Endometriosis is a common, treatable disease that affects over six million women worldwide and is known to be present in thirty percent of women with infertility. If detected and treated in a timely manner, endometriosis does not have to affect your fertility success.

Endometriosis & Pain

One of the most frustrating aspects of endometriosis is that symptoms are wide-ranging. Some women are unaware they even have it. A woman diagnosed with ‘unexplained infertility’ may actually be experiencing endometriosis.

For others, pain is a key indicator – and can be moderate to severe.

This is why it is so essential for patients to get an accurate diagnosis of the disease.

What Is Endometriosis?

In endometriosis, the normal uterine lining (called the endometrial lining) is in an abnormal location. Normally, the uterine lining is shed through the cervix during menstruation. With endometriosis, however, the lining is shed in the other direction – down and out the end of the fallopian tubes, where it can surround the ovaries and nearby structures.

Exactly like a normal uterine lining, these cells grow and ‘menstruate’ every month, causing local inflammation and scar tissue. Over time, the areas of endometriosis can also lead to pain and infection. If the condition is untreated, the uterine lining can grow to block the Fallopian tubes and ovaries, preventing a woman from becoming pregnant.

Endometriosis And Infertility

Many patients with endometriosis are led to their diagnosis through fertility testing, as it affects reproductive health.

It can:

  • Lead to scarring or adhesions in the pelvis involving the ovaries and Fallopian tubes
  • Damage or blocks Fallopian tubes and impedes the journey of the egg to the uterus
  • Cause collections of endometriosis on the ovaries, called ‘endometriomas’

Some patients experience zero or minimal symptoms of endometriosis. Without the presence of symptoms, many women carry the diagnosis of ‘unexplained infertility’ when they actually have endometriosis.

If symptoms are present for you, we strongly suggest you seek the advice of a fertility specialist so you can be properly evaluated and receive an accurate endometriosis diagnosis.

When present, symptoms can include:

  • Infertility
  • Painful menstrual cramps/periods
  • Pain after sexual intercourse
  • Painful bowel movements
  • Lower back pain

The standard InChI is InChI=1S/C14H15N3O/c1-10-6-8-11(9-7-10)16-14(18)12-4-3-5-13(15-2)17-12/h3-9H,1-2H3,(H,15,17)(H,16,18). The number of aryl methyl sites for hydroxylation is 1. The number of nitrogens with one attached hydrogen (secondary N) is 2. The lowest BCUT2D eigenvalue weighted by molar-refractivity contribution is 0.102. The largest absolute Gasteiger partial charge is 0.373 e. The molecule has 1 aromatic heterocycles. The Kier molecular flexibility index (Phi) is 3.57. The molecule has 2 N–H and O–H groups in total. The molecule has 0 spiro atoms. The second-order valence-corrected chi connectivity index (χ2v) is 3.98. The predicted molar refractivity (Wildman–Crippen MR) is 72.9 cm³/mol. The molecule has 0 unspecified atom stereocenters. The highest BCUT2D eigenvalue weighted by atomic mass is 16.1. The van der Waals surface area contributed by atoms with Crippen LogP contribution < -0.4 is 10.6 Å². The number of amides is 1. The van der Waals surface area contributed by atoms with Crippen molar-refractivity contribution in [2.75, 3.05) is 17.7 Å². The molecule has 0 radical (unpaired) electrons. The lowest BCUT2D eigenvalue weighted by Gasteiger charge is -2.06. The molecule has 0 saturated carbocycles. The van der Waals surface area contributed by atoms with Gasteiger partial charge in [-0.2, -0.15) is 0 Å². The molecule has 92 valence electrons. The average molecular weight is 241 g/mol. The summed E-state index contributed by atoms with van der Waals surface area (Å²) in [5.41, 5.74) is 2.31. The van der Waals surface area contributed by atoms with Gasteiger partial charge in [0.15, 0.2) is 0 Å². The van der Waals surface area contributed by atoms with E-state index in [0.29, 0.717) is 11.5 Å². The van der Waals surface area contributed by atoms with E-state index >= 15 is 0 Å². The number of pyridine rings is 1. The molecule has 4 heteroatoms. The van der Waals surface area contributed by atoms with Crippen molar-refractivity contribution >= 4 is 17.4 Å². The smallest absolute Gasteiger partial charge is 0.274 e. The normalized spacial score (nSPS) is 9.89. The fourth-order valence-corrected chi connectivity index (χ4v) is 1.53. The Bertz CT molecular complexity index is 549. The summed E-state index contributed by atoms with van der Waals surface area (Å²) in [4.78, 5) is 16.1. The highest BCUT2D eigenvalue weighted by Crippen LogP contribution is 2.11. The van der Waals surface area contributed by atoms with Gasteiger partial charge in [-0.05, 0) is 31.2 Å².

• Abnormal menstrual bleeding

How We Diagnose Endometriosis

Endometriosis cannot be confirmed from symptoms alone. In-depth inspection and tests are a necessary component to enable your doctor to confirm a diagnosis, in addition to gathering information about your medical history. Depending on your individual case of endometriosis, your doctor may recommend one or more of the following tests:

  • A pelvic exam to assess pelvic tenderness or collections of endometriosis
  • Pelvic ultrasound to show collections of endometriosis
  • Laparoscopy: an outpatient surgical procedure and the only sure way of confirming the presence of endometriosis

In order to determine which treatment is appropriate for endometriosis, doctors classify each condition as either Minimal (stage 1), Mild (stage 2), Moderate (stage 3), or Extensive (stage 4), based on the amount of scarring and diseased tissue found at the time of laparoscopy.

Your doctor will create a personalized treatment plan that regulates your symptoms and maximizes your chance of a successful pregnancy.

Treatment Options

Successful treatment options include:


IVF is often recommended as a first-line treatment when endometriosis is causing infertility.


While severe pain can be an indication that endometrial growths are present, one of the most accurate methods of detection is through diagnostic laparoscopy, a minor surgical procedure, in this way, any endometriosis lesions can be easily identified and the endometriosis diagnosis confirmed.

During this time, we can also remove any endometrial tissue that may be present on your ovaries or fallopian tubes.

Oral Medications

Most medical approaches use medications that reduce your body’s estrogen production which, in turn, stops the growth of endometriosis. Pregnancy, however, is not possible while these medications are being used.

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